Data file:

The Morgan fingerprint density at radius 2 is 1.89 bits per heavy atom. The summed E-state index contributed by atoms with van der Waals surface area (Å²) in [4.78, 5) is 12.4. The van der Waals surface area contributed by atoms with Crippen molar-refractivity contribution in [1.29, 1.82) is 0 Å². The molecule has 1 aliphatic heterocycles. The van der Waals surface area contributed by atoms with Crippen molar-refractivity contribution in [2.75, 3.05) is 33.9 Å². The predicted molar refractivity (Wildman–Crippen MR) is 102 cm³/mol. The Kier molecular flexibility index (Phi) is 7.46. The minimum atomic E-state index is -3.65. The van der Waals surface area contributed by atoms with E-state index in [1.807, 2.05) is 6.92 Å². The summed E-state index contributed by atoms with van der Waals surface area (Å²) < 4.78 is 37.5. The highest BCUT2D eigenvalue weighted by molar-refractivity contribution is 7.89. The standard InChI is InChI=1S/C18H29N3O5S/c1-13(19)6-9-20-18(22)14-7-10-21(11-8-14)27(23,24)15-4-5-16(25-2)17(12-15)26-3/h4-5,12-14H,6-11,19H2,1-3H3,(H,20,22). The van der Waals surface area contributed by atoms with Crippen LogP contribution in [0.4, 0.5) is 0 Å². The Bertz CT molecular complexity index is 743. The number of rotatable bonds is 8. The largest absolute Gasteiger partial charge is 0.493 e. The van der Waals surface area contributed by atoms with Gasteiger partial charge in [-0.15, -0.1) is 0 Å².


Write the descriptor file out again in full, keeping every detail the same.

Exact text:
The Morgan fingerprint density at radius 2 is 1.89 bits per heavy atom. The summed E-state index contributed by atoms with van der Waals surface area (Å²) in [4.78, 5) is 12.4. The van der Waals surface area contributed by atoms with Crippen molar-refractivity contribution in [1.29, 1.82) is 0 Å². The molecule has 1 aliphatic heterocycles. The van der Waals surface area contributed by atoms with Crippen molar-refractivity contribution in [2.75, 3.05) is 33.9 Å². The predicted molar refractivity (Wildman–Crippen MR) is 102 cm³/mol. The Kier molecular flexibility index (Phi) is 7.46. The minimum atomic E-state index is -3.65. The van der Waals surface area contributed by atoms with E-state index in [1.807, 2.05) is 6.92 Å². The summed E-state index contributed by atoms with van der Waals surface area (Å²) < 4.78 is 37.5. The highest BCUT2D eigenvalue weighted by molar-refractivity contribution is 7.89. The standard InChI is InChI=1S/C18H29N3O5S/c1-13(19)6-9-20-18(22)14-7-10-21(11-8-14)27(23,24)15-4-5-16(25-2)17(12-15)26-3/h4-5,12-14H,6-11,19H2,1-3H3,(H,20,22). The van der Waals surface area contributed by atoms with Crippen LogP contribution in [0.4, 0.5) is 0 Å². The Bertz CT molecular complexity index is 743. The number of rotatable bonds is 8. The largest absolute Gasteiger partial charge is 0.493 e. The van der Waals surface area contributed by atoms with Gasteiger partial charge in [-0.15, -0.1) is 0 Å².